Pros and Cons of a Combined Wedding

Jhon and I will be having a combined wedding. It was a no brainer because most of his family and friends are in Philippines and we just could not afford to fly this relatives here. Other than that, we don’t have a wide social circle. Sure, we have acquaintances but we rather invite friends we actually have a small bond with.

With that note, here are the pros and cons of having a combined wedding.

The first reason is obvious.

Having a shared venue, you can cut down almost half of the expenses.

For a separate wedding, it can cost an estimated average of $48,680.00 for both sides which means each person has to fork out $24,340.

Whereas for a combined wedding, it cost an estimated average of $27,730.00 which means the couple only have to pay $13,865 between themselves.

$10,475 is a lot of money!

Even if you increase the amount of people of people for combined wedding, you will still save a few thousands of dollars. When speaking in language of money, the decision is obvious. That much money could be saved, used for a honeymoon destination or even for a future house.

Tying the knot as a husband and wife includes the family too. Having a function that includes all family members, relatives and friends encourages the unification of both sides. It would be the one of the first of many family functions together so it would be a beautiful celebration of 2 families joining as 1.

You only have to decide and handle 1 set of vendors instead of 2 types of décor companies, 2 types of caterers, 2 types of photo booths, 2 types of wedding cards. Well, you get my drift. Even if a separate wedding means it’s handled by different sides, the to-be-wed couple surely will discuss among themselves. Not to mention less appointments to go to.

Now moving on to cons.
Unfortunately, problems arise would be mostly based on family disagreements.

Maybe bride’s family want’s over the top and the groom wants a simple wedding. Perhaps the groom family wants ‘kuda kepang’ and ‘tepak sireh’ but the bride’s family is very religious and don’t wish to have any. Situations like these will lead more stress to the couple because of the dilemma of ‘choosing sides’.

All I can say is a big discussion is needed and both parties must give and take. In these kind of situations, it’s best to be indifferent and be a mediator to handle the problems.

Sometimes a simple thing like wedding favours can give problems because sometimes, the parents are quite adamant on what to give to the guests. One party maybe fine with hand towels or boiled eggs but the other might insist in a ‘nicer’ gift such as glassware. In some cases, it’s no big deal but the lack of coherence may invite gossip in comparing ‘status’ of gifts.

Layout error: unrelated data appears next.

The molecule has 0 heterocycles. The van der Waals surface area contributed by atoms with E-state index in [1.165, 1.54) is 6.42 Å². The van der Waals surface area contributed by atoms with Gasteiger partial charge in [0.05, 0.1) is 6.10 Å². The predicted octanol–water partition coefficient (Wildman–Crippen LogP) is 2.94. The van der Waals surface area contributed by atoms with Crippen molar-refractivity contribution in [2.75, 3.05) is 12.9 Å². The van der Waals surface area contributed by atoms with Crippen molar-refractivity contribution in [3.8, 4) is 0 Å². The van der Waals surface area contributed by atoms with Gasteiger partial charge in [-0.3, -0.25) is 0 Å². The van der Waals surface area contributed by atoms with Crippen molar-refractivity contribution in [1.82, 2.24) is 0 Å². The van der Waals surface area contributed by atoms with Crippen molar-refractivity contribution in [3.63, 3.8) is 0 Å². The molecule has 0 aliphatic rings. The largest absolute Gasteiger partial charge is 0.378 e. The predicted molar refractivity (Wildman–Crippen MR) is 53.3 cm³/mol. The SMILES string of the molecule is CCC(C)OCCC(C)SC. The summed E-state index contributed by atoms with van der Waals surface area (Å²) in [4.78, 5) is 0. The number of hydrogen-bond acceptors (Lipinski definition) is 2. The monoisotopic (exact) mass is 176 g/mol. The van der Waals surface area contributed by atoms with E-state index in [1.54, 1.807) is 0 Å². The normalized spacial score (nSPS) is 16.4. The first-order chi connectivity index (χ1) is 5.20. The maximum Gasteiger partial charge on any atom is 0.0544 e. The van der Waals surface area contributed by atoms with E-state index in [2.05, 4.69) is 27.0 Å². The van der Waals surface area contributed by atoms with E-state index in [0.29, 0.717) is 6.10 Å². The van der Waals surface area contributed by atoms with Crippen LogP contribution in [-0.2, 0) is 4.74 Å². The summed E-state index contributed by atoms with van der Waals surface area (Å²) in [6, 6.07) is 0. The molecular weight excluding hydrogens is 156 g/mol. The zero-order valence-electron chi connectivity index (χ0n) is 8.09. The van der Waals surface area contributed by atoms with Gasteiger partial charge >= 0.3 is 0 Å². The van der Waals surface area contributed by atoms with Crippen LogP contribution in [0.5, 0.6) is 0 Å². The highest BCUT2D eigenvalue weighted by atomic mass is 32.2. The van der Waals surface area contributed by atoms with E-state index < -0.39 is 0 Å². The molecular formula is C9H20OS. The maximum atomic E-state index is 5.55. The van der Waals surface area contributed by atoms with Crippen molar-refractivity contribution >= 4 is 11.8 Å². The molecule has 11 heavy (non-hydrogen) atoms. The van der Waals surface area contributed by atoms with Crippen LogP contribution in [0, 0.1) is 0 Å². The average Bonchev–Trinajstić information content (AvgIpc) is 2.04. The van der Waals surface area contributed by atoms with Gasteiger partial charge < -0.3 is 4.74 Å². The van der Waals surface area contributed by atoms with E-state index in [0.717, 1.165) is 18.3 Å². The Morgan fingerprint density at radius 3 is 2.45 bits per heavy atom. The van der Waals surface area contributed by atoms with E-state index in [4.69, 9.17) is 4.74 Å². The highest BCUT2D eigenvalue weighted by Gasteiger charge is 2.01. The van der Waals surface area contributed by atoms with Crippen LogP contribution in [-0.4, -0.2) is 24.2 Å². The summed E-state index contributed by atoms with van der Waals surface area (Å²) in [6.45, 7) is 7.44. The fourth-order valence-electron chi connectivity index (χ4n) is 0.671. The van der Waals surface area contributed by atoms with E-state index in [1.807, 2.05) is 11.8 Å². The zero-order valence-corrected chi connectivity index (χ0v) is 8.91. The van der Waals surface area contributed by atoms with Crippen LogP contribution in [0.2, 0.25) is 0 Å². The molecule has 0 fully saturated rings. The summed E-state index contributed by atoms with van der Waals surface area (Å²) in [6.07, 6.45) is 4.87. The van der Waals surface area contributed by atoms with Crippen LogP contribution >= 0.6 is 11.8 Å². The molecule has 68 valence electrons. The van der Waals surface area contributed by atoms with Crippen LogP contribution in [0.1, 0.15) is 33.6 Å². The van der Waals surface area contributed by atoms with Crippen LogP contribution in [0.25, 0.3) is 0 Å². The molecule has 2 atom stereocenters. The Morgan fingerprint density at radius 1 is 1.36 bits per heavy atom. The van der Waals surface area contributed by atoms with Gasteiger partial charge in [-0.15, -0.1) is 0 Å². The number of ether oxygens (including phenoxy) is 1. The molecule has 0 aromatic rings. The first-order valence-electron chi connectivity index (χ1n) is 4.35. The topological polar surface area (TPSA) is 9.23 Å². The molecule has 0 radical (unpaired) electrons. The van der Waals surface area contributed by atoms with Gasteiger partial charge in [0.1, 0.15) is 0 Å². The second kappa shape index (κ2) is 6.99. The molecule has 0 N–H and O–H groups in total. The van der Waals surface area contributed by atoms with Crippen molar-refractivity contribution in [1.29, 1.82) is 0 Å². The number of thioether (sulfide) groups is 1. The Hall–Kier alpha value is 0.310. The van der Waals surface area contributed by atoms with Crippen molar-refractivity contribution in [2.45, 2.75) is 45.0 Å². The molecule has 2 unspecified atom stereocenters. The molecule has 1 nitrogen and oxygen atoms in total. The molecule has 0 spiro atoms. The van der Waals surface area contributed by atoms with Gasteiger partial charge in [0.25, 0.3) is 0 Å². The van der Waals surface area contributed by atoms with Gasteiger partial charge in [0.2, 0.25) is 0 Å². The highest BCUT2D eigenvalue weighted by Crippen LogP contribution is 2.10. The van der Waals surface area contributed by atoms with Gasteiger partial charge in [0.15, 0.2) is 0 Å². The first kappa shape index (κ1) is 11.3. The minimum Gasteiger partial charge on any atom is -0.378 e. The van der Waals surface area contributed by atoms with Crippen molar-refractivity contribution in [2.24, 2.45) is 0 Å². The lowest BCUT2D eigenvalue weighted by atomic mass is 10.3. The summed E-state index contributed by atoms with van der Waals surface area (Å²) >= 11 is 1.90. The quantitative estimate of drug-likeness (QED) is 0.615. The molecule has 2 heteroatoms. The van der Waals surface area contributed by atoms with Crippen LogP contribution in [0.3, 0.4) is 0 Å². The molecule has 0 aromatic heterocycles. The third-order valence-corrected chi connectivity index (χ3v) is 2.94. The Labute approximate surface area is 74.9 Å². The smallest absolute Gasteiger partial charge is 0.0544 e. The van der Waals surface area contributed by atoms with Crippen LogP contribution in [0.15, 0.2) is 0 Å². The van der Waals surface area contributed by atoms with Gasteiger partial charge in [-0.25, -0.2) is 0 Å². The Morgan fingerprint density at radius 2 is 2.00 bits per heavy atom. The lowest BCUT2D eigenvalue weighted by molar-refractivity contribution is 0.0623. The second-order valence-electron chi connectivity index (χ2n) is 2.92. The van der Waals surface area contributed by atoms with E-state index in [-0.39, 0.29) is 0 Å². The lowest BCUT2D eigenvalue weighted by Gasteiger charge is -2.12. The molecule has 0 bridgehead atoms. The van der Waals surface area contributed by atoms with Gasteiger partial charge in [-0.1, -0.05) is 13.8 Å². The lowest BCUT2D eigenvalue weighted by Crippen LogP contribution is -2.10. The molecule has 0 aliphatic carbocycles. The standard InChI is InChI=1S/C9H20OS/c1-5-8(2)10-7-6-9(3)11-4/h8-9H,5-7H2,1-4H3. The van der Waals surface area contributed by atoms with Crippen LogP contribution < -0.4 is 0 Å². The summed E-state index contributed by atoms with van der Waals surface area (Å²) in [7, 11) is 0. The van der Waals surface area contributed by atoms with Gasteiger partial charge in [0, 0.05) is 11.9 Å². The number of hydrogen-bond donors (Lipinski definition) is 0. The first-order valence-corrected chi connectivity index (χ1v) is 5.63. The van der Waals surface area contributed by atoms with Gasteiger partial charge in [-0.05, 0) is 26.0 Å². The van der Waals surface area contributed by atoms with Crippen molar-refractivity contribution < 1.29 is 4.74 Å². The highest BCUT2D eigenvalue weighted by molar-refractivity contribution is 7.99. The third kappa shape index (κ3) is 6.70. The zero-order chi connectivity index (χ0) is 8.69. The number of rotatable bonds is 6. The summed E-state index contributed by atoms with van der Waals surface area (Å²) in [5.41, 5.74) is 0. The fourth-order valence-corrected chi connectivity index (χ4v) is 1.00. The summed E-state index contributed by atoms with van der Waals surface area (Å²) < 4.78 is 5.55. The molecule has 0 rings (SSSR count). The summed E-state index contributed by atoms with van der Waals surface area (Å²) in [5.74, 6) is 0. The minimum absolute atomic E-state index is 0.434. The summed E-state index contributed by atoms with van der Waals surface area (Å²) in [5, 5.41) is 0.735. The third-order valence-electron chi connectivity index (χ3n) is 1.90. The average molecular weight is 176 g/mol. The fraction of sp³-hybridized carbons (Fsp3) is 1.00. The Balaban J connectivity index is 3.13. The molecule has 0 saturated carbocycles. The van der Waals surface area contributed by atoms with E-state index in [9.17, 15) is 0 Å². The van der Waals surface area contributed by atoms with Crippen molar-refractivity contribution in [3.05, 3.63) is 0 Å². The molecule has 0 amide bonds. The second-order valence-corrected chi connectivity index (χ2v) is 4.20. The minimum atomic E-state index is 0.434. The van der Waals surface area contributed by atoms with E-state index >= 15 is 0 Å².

The only way to deal with this is having an “I don’t give a damn” attitude.

One of the popular problems is which side (bride or groom’s parents) should the guest approach to give ‘duit salam’ and receive the ‘berkat’ when they know both the bride and groom. Is it appropriate to take from both sides? Would that be ‘kiasu’ and affect their ‘berkat’ quota?
The easy solution is having the same ‘berkat’ for both sides and all the guest has to worry about is to ‘salam’ both parents. But let’s say if there’s 2 different ‘berkat’, just salam and take both. If the guests come as a couple, 1 person take 1 type of berkat. Anyways, if planned properly, there should be enough ‘berkat’ for all guests. In fact, most weddings always ended up with way too many extras.

This might be the deal breaker for having a combined wedding. You love your fiancé but that does not mean your family will love his/her family.

Best scenario: Both families had a wonderful bond and can work together.
Good scenario: Both families not exactly besties but can be civil and friendly.
Bad scenario: There’s barely any chemistry despite best efforts and also clash of opinions.

A combined wedding will most likely be successful if you get the best and good scenarios but if your combined family dynamic is bad, the best solution is to go separate to avoid commotion and drama.

By the end of the day, what truly would make or break the decision is Cost Savings and Family Tension because personally, I think they are the most relevant as they provide a major factor.

As for those whose parents are still adamant in having a separate wedding, despite it all, I suggest showing them an estimated cost of a combined and separate wedding (or show my table if you wish) and set a rough guest list to show that they won’t miss out any important guests. Who knows they might want to sponsor to lighten your load. Tee hee!


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